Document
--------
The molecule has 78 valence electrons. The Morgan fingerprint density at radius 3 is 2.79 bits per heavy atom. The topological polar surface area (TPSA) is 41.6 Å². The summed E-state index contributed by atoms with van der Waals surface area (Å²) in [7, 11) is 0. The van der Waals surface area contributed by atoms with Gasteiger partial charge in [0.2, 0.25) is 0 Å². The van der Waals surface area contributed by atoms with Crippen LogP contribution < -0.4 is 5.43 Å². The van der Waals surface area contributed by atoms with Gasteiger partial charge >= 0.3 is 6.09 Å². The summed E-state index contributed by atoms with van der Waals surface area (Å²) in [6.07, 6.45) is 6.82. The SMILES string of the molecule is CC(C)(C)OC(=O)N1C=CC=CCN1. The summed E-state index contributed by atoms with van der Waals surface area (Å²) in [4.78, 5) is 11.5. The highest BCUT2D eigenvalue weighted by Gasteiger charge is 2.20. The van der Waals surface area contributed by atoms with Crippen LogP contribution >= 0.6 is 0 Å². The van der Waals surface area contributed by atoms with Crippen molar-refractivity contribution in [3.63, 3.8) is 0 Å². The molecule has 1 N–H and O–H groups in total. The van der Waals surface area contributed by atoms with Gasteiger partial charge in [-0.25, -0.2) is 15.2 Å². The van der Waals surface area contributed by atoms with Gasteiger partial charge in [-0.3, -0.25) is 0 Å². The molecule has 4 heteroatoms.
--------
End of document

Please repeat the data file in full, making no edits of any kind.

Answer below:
The molecule has 78 valence electrons. The Morgan fingerprint density at radius 3 is 2.79 bits per heavy atom. The topological polar surface area (TPSA) is 41.6 Å². The summed E-state index contributed by atoms with van der Waals surface area (Å²) in [7, 11) is 0. The van der Waals surface area contributed by atoms with Gasteiger partial charge in [0.2, 0.25) is 0 Å². The van der Waals surface area contributed by atoms with Crippen LogP contribution < -0.4 is 5.43 Å². The van der Waals surface area contributed by atoms with Gasteiger partial charge >= 0.3 is 6.09 Å². The summed E-state index contributed by atoms with van der Waals surface area (Å²) in [6.07, 6.45) is 6.82. The SMILES string of the molecule is CC(C)(C)OC(=O)N1C=CC=CCN1. The summed E-state index contributed by atoms with van der Waals surface area (Å²) in [4.78, 5) is 11.5. The highest BCUT2D eigenvalue weighted by Gasteiger charge is 2.20. The van der Waals surface area contributed by atoms with Crippen LogP contribution >= 0.6 is 0 Å². The van der Waals surface area contributed by atoms with Crippen molar-refractivity contribution in [3.63, 3.8) is 0 Å². The molecule has 1 N–H and O–H groups in total. The van der Waals surface area contributed by atoms with Gasteiger partial charge in [-0.25, -0.2) is 15.2 Å². The van der Waals surface area contributed by atoms with Gasteiger partial charge in [-0.3, -0.25) is 0 Å². The molecule has 4 heteroatoms.